Pelosi’s warning over the weekend that if the administration did not hand over to Congress a whistleblower’s complaint on the Ukraine affair Democrats would have to move to a “whole new stage of investigation” appears to hint at this new reality. She didn’t use the word impeachment, but her words were left hanging hours after her ally, House Intelligence Committee Chairman Adam Schiff said on CNN impeachment could be the only remedy.

SOTU Schiff Rubicon_00015212.jpg
Schiff on impeachment: may have 'crossed the Rubicon'
03:01 - Source: CNN

CNN’s Manu Raju reported on Monday that Democrats, including freshmen moderates from districts Trump won, are privately telling colleagues they could embrace impeachment if the storm intensifies.

The tipping point would be if there’s evidence that Trump sought to withhold the aid to Ukraine in exchange for Kiev opening a probe into the Bidens, sources said.

Democratic Rep. Jim Himes of Connecticut told CNN’s Poppy Harlow on Monday that it was clear that Trump had crossed a line.

“I mean, extorting a foreign leader for the purposes of getting that leader to do your political work, to try to find dirt on your opponent is extortion,” he said. “Of course, it’s an impeachable offense.”

But Himes also explained the nuanced politics that have undergirded Pelosi’s political thinking so far and her desire to follow public opinion – not the impulses of her most radical members on the question of impeachment. He pointed out that the next election will come down to a few states and that Democrats should not doing anything that compromises their chances.

“It is not fear of Donald Trump. It is fear of a second Trump term,” he said. “Now, I happen to believe that an impeachment inquiry would actually probably, at worst, be neutral in those states. But that’s what’s going on here.”

Trump fights back

How the drama will unfold in the coming days is difficult to predict, because it remains unclear exactly what Trump said to President Volodymyr Zelensky of Ukraine.

But in a possible sign that his remarks could contain material that could be portrayed as incriminating, Trump went on a tear at the UN General Assembly on Monday. It was classic Trump, as he sought to whip up a narrative that will stir his political base and offer fodder for the conservative media. He gave no quarter, showed no sense of personal vulnerability and, in another familiar play, accused someone else of a charge to which the President himself has often seemed vulnerable.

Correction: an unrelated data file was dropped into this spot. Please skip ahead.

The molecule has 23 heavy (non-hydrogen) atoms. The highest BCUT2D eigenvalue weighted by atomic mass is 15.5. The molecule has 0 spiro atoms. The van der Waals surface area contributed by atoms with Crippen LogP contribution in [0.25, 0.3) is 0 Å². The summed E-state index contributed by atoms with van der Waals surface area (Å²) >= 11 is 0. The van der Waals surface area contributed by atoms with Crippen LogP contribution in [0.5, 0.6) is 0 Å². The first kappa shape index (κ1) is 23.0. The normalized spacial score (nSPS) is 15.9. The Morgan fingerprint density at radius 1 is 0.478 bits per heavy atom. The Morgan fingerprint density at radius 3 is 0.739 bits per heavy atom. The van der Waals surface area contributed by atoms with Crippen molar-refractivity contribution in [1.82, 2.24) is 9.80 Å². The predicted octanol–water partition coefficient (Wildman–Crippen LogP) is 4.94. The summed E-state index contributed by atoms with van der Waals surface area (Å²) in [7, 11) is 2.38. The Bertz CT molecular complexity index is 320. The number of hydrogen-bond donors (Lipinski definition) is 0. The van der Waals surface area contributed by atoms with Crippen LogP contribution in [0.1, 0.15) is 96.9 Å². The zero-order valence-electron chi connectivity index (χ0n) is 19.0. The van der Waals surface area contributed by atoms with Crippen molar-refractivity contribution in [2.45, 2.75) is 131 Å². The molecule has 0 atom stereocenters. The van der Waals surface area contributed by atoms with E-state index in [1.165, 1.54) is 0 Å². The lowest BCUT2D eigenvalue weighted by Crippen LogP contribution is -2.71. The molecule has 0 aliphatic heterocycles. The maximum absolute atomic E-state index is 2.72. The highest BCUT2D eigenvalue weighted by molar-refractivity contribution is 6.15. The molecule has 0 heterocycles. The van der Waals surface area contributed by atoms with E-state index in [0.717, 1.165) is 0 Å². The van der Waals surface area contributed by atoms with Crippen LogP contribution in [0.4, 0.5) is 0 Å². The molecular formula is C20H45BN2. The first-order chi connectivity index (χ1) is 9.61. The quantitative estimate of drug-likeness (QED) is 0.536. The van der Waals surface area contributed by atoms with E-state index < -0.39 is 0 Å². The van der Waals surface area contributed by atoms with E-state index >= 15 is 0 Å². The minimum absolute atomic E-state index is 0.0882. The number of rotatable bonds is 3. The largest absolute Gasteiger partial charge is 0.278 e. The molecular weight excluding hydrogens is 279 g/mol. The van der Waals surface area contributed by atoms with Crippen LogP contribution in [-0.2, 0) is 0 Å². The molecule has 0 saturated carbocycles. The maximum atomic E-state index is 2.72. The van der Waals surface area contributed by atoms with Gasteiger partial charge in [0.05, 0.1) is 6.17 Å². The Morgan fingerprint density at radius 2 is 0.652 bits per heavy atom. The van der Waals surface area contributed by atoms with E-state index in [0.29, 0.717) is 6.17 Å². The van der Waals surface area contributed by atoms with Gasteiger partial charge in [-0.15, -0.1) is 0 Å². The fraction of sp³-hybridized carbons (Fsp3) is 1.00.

“Joe Biden and his son are corrupt.” Trump said. “If a Republican ever did what Joe Biden did, if a Republican ever said what Joe Biden said, they’d be getting the electric chair right now.”

There is no evidence that Biden or his son Hunter did anything corrupt in Ukraine. Authorities in Kiev have said that Biden’s son did not break the law by joining the board and taking money of a prominent energy firm.

The President also said on Monday that he did not threaten to withhold military aid that Ukraine needs to stand up to Russia to force Zelensky to investigate Biden.

It’s possible that a transcript of his conversations with the Ukrainian President could leave Trump sufficient wiggle room for his explanations to be seen as credible and for the scandal to join the churning mix of previous controversies that have tarnished his presidency but never felled him. But the fact that the administration is trying to prevent the whistleblower’s report on the affair from being handed to Congress is fueling suspicion about his behavior.

And in theory at least, there might not need to have been a specific quid pro quo for Trump to be judged to have abused the power of his office and the public trust. Any pressure on a vulnerable foreign leader to target a domestic opponent would represent severe overreach by the President, a fact one Trump adviser recognized by saying, “This is a serious problem for us” adding “he’s admitted doing it.”

Still, there is an almost endless list of incidents, comments and transgressions that many Washington observers thought represented the last straw for Trump. And he’s ridden out them all.

So in the end, Pelosi may have to decide whether public opinion would sustain an impeachment drive against Trump – or whether it could end up hurting Democrats.

In other words, she’d face a new dimension of the same dilemma she’s faced all along. No one can say yet if her answer would be different.

This story has been updated to reflect additional reporting on the nearly $400 million in military and security aid to Ukraine that was held.

CNN’s Kylie Atwood and Jeremy Diamond contributed to this report.